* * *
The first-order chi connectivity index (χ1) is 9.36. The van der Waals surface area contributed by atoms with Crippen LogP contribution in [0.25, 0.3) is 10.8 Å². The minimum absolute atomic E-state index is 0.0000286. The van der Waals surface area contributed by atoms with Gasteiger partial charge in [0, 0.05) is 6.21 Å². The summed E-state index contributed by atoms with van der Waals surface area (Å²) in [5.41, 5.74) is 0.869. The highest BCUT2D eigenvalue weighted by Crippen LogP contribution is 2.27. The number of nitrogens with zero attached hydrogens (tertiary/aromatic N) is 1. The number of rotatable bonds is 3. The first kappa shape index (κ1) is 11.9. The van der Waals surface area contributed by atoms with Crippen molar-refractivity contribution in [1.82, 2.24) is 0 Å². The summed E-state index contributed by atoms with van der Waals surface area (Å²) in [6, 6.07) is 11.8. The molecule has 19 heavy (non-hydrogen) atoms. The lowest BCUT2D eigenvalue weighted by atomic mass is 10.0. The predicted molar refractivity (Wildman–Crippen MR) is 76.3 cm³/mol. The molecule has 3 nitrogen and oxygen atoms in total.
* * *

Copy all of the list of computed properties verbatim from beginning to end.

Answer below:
The first-order chi connectivity index (χ1) is 9.36. The van der Waals surface area contributed by atoms with Crippen LogP contribution in [0.25, 0.3) is 10.8 Å². The minimum absolute atomic E-state index is 0.0000286. The van der Waals surface area contributed by atoms with Gasteiger partial charge in [0, 0.05) is 6.21 Å². The summed E-state index contributed by atoms with van der Waals surface area (Å²) in [5.41, 5.74) is 0.869. The highest BCUT2D eigenvalue weighted by Crippen LogP contribution is 2.27. The number of nitrogens with zero attached hydrogens (tertiary/aromatic N) is 1. The number of rotatable bonds is 3. The first kappa shape index (κ1) is 11.9. The van der Waals surface area contributed by atoms with Crippen molar-refractivity contribution in [1.82, 2.24) is 0 Å². The summed E-state index contributed by atoms with van der Waals surface area (Å²) in [6, 6.07) is 11.8. The molecule has 19 heavy (non-hydrogen) atoms. The lowest BCUT2D eigenvalue weighted by atomic mass is 10.0. The predicted molar refractivity (Wildman–Crippen MR) is 76.3 cm³/mol. The molecule has 3 nitrogen and oxygen atoms in total.